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Never Let Down

Our Daily Bread Cover April 2014

When I was a child, one of my favorite pastimes was playing on the teeter-totter in the nearby park. A kid would sit on each end of the board and bounce each other up and down. Sometimes the one who was down would stay there and leave his playmate stuck up in the air yelling to be let down. But the cruelest of all tricks was getting off the teeter-totter and running away when your friend was up in the air—he would come crashing down to the ground with a painful bump.

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Shout Hallelujah!

Our Daily Bread Cover April 2014

A few days ago, I spied my old friend Bob vigorously pedaling a bike at our neighborhood gym and staring down at a blood pressure monitor on his finger.

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Acts Of Kindness

Our Daily Bread Cover April 2014

I was traveling with some men when we spotted a family stranded alongside the road. My friends immediately pulled over to help. They got the car running, talked with the father and mother of the family, and gave them some money for gasoline. When the mother thanked them over and over, they replied, “We’re glad to help out, and we do it in Jesus’ name.” As we drove away, I thought how natural it was for these friends to help people in need and acknowledge the Lord as the source of their generosity.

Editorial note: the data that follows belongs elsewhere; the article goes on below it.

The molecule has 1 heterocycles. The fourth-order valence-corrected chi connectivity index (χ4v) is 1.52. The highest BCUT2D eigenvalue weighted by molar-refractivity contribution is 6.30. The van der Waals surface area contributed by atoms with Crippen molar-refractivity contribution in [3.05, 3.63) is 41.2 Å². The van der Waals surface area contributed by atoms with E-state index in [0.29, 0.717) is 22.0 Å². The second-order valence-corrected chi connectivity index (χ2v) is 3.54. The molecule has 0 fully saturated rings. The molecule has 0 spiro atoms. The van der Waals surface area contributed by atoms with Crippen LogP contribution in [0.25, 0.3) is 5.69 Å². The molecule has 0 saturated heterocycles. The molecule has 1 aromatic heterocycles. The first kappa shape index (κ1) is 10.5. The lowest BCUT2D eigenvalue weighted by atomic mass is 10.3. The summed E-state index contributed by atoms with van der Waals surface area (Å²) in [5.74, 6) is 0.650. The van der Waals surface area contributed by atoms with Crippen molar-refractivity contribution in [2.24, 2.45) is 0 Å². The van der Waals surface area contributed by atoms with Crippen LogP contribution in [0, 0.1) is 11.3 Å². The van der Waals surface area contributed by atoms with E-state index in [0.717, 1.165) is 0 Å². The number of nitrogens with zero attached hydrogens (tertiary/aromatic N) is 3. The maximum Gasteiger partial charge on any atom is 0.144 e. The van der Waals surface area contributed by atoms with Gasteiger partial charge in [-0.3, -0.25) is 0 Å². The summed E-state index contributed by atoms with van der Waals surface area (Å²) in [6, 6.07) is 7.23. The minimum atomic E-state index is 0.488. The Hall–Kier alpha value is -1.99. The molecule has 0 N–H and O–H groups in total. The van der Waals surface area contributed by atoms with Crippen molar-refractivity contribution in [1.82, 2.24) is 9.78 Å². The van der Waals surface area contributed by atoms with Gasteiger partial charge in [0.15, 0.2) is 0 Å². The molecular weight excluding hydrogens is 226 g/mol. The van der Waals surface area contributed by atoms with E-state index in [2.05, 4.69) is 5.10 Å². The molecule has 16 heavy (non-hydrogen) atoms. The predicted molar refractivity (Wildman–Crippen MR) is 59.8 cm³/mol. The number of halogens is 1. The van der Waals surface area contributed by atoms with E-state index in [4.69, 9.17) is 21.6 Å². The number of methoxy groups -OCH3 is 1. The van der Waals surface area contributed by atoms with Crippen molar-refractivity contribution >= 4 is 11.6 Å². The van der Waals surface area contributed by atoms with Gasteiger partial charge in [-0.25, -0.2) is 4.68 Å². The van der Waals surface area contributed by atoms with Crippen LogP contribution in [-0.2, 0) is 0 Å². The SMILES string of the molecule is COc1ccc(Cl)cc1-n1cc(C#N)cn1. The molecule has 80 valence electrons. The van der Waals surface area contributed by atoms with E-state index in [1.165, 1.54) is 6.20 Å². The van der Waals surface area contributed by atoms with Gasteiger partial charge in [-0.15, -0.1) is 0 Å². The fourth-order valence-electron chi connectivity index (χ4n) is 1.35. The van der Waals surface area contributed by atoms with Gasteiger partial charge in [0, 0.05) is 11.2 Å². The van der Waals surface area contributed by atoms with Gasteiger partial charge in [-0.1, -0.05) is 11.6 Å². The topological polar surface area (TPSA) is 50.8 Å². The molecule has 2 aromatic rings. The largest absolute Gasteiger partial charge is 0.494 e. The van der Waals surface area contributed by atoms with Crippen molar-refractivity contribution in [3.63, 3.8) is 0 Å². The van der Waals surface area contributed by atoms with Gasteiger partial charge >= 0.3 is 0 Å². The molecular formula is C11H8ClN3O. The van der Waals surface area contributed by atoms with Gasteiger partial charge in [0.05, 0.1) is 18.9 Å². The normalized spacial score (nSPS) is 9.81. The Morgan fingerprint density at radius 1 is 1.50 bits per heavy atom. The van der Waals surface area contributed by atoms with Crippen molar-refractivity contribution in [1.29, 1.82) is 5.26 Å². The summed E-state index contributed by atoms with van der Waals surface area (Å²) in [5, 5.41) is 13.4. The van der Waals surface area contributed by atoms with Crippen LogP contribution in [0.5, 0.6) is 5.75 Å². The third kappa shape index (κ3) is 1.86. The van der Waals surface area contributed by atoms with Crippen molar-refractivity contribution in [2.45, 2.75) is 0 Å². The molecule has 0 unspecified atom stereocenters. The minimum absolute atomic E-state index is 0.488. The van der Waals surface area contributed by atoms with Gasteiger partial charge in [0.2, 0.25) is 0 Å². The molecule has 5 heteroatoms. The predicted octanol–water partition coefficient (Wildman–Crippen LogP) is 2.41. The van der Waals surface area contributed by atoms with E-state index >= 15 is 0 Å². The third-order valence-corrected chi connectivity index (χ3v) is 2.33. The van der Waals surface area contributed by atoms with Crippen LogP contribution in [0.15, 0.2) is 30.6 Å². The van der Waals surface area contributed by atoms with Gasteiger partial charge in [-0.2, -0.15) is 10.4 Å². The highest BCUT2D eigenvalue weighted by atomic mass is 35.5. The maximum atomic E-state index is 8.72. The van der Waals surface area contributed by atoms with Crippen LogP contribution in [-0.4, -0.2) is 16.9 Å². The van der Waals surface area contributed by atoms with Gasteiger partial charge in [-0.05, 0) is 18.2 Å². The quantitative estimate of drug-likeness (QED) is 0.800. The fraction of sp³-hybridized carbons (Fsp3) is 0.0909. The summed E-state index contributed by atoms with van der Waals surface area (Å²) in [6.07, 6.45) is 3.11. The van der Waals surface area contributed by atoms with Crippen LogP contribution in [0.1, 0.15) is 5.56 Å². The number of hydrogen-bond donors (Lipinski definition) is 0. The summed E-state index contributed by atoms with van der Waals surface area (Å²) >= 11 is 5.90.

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Victory Over Death!

Our Daily Bread Cover April 2014

An ancient painting I saw recently made a deep impression on me. Its title, Anastasis, means “resurrection,” and it depicts the triumph of Christ’s victory over death in a stunning way. The Lord Jesus, newly emerged from the tomb, is pulling Adam and Eve out of their coffins to eternal life. What is so amazing about this artwork is the way it shows how spiritual and physical death, the result of the fall, were dramatically reversed by the risen Christ.

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Easter Every Day

Our Daily Bread Cover April 2014

A friend of mine, who is a preschool teacher, overheard an animated conversation among her students. Little Maria threw out the question: “Who loves God?” All of them responded, “I do! I do! I do!” Billy said, “I love Jesus.” Kelly protested, “But He died.” Billy said, “Yeah, but every Easter He rises from the dead!”

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I’m Alive

Our Daily Bread Cover April 2014